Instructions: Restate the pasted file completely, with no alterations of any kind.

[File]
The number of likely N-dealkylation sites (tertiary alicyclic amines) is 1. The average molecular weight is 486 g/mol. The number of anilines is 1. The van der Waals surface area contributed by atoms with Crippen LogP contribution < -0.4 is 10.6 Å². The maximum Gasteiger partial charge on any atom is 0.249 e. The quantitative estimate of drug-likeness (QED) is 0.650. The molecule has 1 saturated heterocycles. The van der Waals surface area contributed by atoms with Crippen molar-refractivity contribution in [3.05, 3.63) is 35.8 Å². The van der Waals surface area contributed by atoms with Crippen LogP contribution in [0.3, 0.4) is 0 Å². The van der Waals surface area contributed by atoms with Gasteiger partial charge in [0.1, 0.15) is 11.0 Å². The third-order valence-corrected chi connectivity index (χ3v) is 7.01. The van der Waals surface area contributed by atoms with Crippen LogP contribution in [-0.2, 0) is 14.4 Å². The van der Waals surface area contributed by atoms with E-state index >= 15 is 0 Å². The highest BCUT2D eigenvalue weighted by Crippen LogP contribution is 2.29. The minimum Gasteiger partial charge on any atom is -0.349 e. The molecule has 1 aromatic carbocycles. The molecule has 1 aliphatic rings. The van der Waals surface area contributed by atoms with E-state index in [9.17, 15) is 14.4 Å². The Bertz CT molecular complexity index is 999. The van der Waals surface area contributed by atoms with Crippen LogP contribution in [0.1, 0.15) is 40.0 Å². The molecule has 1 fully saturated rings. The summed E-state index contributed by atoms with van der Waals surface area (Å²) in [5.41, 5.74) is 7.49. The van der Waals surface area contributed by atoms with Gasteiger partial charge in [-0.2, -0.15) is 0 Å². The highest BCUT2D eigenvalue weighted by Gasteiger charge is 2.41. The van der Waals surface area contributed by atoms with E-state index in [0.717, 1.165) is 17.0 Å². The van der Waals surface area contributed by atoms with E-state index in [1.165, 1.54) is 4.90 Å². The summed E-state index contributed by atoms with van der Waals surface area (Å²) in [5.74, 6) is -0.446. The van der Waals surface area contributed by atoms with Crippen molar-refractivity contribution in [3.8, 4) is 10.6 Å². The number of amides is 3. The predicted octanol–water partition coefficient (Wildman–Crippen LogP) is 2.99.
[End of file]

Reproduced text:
The number of likely N-dealkylation sites (tertiary alicyclic amines) is 1. The average molecular weight is 486 g/mol. The number of anilines is 1. The van der Waals surface area contributed by atoms with Crippen LogP contribution < -0.4 is 10.6 Å². The maximum Gasteiger partial charge on any atom is 0.249 e. The quantitative estimate of drug-likeness (QED) is 0.650. The molecule has 1 saturated heterocycles. The van der Waals surface area contributed by atoms with Crippen molar-refractivity contribution in [3.05, 3.63) is 35.8 Å². The van der Waals surface area contributed by atoms with Crippen LogP contribution in [0.3, 0.4) is 0 Å². The van der Waals surface area contributed by atoms with Gasteiger partial charge in [0.1, 0.15) is 11.0 Å². The third-order valence-corrected chi connectivity index (χ3v) is 7.01. The van der Waals surface area contributed by atoms with Crippen LogP contribution in [-0.2, 0) is 14.4 Å². The van der Waals surface area contributed by atoms with E-state index >= 15 is 0 Å². The highest BCUT2D eigenvalue weighted by Crippen LogP contribution is 2.29. The minimum Gasteiger partial charge on any atom is -0.349 e. The molecule has 1 aromatic carbocycles. The molecule has 1 aliphatic rings. The van der Waals surface area contributed by atoms with E-state index in [9.17, 15) is 14.4 Å². The Bertz CT molecular complexity index is 999. The van der Waals surface area contributed by atoms with Crippen LogP contribution in [0.1, 0.15) is 40.0 Å². The molecule has 1 fully saturated rings. The summed E-state index contributed by atoms with van der Waals surface area (Å²) in [5.41, 5.74) is 7.49. The van der Waals surface area contributed by atoms with Gasteiger partial charge in [-0.2, -0.15) is 0 Å². The highest BCUT2D eigenvalue weighted by Gasteiger charge is 2.41. The van der Waals surface area contributed by atoms with E-state index in [0.717, 1.165) is 17.0 Å². The van der Waals surface area contributed by atoms with E-state index in [1.165, 1.54) is 4.90 Å². The summed E-state index contributed by atoms with van der Waals surface area (Å²) in [5.74, 6) is -0.446. The van der Waals surface area contributed by atoms with Crippen molar-refractivity contribution in [3.8, 4) is 10.6 Å². The number of amides is 3. The predicted octanol–water partition coefficient (Wildman–Crippen LogP) is 2.99.